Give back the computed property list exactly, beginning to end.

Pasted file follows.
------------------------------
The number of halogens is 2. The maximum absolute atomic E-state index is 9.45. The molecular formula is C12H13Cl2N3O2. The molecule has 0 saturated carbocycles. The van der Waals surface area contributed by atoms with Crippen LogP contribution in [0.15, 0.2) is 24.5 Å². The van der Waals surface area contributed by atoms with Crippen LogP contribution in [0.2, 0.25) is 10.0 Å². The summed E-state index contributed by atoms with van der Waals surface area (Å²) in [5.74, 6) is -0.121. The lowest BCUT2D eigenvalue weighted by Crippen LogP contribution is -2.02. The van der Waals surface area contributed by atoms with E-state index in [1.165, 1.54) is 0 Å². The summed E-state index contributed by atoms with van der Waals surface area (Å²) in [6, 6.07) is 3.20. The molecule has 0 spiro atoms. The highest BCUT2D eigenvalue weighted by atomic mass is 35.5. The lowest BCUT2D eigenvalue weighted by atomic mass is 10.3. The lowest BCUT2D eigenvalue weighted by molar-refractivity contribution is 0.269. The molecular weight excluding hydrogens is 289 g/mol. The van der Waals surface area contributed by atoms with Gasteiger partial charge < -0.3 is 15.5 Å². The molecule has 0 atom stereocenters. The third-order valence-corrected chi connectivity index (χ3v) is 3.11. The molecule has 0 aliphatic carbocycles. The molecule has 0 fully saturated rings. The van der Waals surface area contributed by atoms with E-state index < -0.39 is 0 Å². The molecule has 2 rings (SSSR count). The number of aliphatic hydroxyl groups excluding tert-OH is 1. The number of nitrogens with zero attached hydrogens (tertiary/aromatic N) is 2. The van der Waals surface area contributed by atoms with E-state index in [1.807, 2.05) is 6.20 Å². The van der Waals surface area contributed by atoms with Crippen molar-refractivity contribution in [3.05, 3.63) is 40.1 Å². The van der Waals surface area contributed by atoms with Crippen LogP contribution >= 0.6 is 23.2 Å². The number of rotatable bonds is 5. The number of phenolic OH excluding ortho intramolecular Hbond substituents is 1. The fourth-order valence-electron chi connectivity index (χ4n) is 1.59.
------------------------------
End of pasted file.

The number of halogens is 2. The maximum absolute atomic E-state index is 9.45. The molecular formula is C12H13Cl2N3O2. The molecule has 0 saturated carbocycles. The van der Waals surface area contributed by atoms with Crippen LogP contribution in [0.15, 0.2) is 24.5 Å². The van der Waals surface area contributed by atoms with Crippen LogP contribution in [0.2, 0.25) is 10.0 Å². The summed E-state index contributed by atoms with van der Waals surface area (Å²) in [5.74, 6) is -0.121. The lowest BCUT2D eigenvalue weighted by Crippen LogP contribution is -2.02. The van der Waals surface area contributed by atoms with E-state index in [1.165, 1.54) is 0 Å². The summed E-state index contributed by atoms with van der Waals surface area (Å²) in [6, 6.07) is 3.20. The molecule has 0 spiro atoms. The highest BCUT2D eigenvalue weighted by atomic mass is 35.5. The lowest BCUT2D eigenvalue weighted by atomic mass is 10.3. The lowest BCUT2D eigenvalue weighted by molar-refractivity contribution is 0.269. The molecular weight excluding hydrogens is 289 g/mol. The van der Waals surface area contributed by atoms with Gasteiger partial charge < -0.3 is 15.5 Å². The molecule has 0 atom stereocenters. The third-order valence-corrected chi connectivity index (χ3v) is 3.11. The molecule has 0 aliphatic carbocycles. The molecule has 0 fully saturated rings. The van der Waals surface area contributed by atoms with E-state index < -0.39 is 0 Å². The molecule has 2 rings (SSSR count). The number of aliphatic hydroxyl groups excluding tert-OH is 1. The number of nitrogens with zero attached hydrogens (tertiary/aromatic N) is 2. The van der Waals surface area contributed by atoms with E-state index in [1.807, 2.05) is 6.20 Å². The van der Waals surface area contributed by atoms with Crippen molar-refractivity contribution in [3.05, 3.63) is 40.1 Å². The van der Waals surface area contributed by atoms with Crippen LogP contribution >= 0.6 is 23.2 Å². The number of rotatable bonds is 5. The number of phenolic OH excluding ortho intramolecular Hbond substituents is 1. The fourth-order valence-electron chi connectivity index (χ4n) is 1.59.